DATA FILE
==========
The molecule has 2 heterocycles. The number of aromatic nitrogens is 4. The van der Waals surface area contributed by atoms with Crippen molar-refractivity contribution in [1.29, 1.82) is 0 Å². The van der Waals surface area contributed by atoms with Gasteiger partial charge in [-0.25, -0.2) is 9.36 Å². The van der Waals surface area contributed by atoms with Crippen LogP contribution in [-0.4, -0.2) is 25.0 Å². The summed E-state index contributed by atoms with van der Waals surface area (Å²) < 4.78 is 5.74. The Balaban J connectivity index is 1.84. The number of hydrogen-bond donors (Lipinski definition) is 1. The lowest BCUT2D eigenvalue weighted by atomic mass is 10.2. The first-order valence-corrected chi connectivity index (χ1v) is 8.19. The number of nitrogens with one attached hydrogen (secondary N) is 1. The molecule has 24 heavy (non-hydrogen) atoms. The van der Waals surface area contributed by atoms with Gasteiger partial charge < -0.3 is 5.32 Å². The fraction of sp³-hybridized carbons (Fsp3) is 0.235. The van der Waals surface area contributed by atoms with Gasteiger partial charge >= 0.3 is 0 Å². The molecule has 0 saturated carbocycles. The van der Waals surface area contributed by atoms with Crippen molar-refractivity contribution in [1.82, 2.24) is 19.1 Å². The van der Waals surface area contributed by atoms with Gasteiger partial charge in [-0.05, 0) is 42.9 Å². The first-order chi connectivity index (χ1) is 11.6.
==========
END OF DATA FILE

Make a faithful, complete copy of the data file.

The molecule has 2 heterocycles. The number of aromatic nitrogens is 4. The van der Waals surface area contributed by atoms with Crippen molar-refractivity contribution in [1.29, 1.82) is 0 Å². The van der Waals surface area contributed by atoms with Gasteiger partial charge in [-0.25, -0.2) is 9.36 Å². The van der Waals surface area contributed by atoms with Crippen LogP contribution in [-0.4, -0.2) is 25.0 Å². The summed E-state index contributed by atoms with van der Waals surface area (Å²) < 4.78 is 5.74. The Balaban J connectivity index is 1.84. The number of hydrogen-bond donors (Lipinski definition) is 1. The lowest BCUT2D eigenvalue weighted by atomic mass is 10.2. The first-order valence-corrected chi connectivity index (χ1v) is 8.19. The number of nitrogens with one attached hydrogen (secondary N) is 1. The molecule has 24 heavy (non-hydrogen) atoms. The van der Waals surface area contributed by atoms with Gasteiger partial charge < -0.3 is 5.32 Å². The fraction of sp³-hybridized carbons (Fsp3) is 0.235. The van der Waals surface area contributed by atoms with Gasteiger partial charge >= 0.3 is 0 Å². The molecule has 0 saturated carbocycles. The van der Waals surface area contributed by atoms with Crippen molar-refractivity contribution in [1.82, 2.24) is 19.1 Å². The van der Waals surface area contributed by atoms with Gasteiger partial charge in [-0.05, 0) is 42.9 Å². The first-order chi connectivity index (χ1) is 11.6.